“The Star-Spangled Banner,” like the American flag, has been shoehorned into so many aspects of American life that we accept its ubiquity as normal. From professional sports games to civic functions to dance competitions and dog shows, we Americans are constantly subjected to its dissonant dirge.

In recent times, the song has become a flashpoint in the discussion of police brutality. Protestors symbolically and defiantly kneel mid-song. I unambiguously support this discourse, but I can’t help but think that the message of their protest would be even stronger against a song that didn’t cause people to nod off from sheer boredom.

“The Star-Spangled Banner” does not slap. You can’t possibly add it to a Summer Jamz playlist. If it appears mid-shuffle between “SICKO MODE” and “Run The World (Girls)” your pool party’s vibe is immediately murdered and left to rot.

The lyrics are so tedious and bland that YouTube compilations exist of people forgetting them. We laugh at morons who stumble on the words like we’re any better, which we’re not. No one can be expected to remember such weak bars. You never hum “The Star-Spangled Banner” to yourself. It’s never stuck in your head. The range of the melody is wide enough that only the most talented singers can hope to adequately pull it off.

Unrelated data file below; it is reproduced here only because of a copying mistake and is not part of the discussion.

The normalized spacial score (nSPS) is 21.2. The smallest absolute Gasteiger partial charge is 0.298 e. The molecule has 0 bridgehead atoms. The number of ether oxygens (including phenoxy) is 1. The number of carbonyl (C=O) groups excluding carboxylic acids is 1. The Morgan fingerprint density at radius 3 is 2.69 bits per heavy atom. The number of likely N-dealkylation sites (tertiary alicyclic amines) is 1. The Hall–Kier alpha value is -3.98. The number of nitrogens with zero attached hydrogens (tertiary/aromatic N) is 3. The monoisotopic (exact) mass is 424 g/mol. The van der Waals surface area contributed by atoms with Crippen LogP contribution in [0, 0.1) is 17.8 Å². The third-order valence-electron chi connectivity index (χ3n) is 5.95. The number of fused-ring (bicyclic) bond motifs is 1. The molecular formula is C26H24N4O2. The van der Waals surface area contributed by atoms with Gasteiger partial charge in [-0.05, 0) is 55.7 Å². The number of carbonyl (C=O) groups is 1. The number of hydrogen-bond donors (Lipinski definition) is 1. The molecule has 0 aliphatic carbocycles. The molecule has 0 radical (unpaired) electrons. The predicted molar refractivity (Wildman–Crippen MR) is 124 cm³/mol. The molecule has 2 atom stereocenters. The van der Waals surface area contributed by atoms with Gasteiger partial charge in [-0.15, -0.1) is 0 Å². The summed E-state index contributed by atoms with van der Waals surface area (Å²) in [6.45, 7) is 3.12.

“The Star-Spangled Banner” is simply not a bop. And this is to say nothing of its composer.

Francis Scott Key owned slaves. This should be grounds enough for relegating his art to a mere historical footnote. While he did eventually free his slaves, the man was no progressive abolitionist. He referred to African-Americans as “a distinct and inferior race of people, which all experience proves to be the greatest evil that afflicts a community.” It is impossible for me to feel pride for my country while humming the awful melodies of a racist, slave-owning asshole. Just drop the puck already.

So how do we fix it? Two words: “Crusher Destroyer.”

“Crusher Destroyer” is a song from Atlanta sludge metal band Mastodon, who never owned slaves. The two-minute thrasher opens their 2003 debut album Remission. Every time I hear it I want to run headfirst through a brick wall, which is the highest compliment I can possibly give a song.

It is a perfect and succinct work of purely American art. The song’s lyrics depict a bull (the thirteen original colonies) successfully mauling its garishly-clothed matador opponent (Britain).

Just imagine the glory and pride you’ll feel witnessing an Olympian receive a gold medal for half-pipe snowboarding while the devastating guitar power chords of Mastodon’s Brent Hinds and Bill Kelliher bludgeon the self-worth of the other loser countries.

“Crusher Destroyer” is in ¾ time, just like “The Star-Spangled Banner” so marching bands can still use their previous choreography. And the song’s opening seconds of screeching feedback give ample time to remove one’s hat and/or shirt if desired. Instead of opening sporting events and government ceremonies with a funeral prelude, our national pride could be summoned with a mosh pit.

So, the next time you half-heartedly mumble along to “The Star-Spangled Banner” in the hopes of not looking like a traitor, I want you to consider that it doesn’t have to be this way. Come on, America! It’s time to crush. It’s time to destroy. It’s time for “Crusher Destroyer” by Mastodon to be our new National Anthem.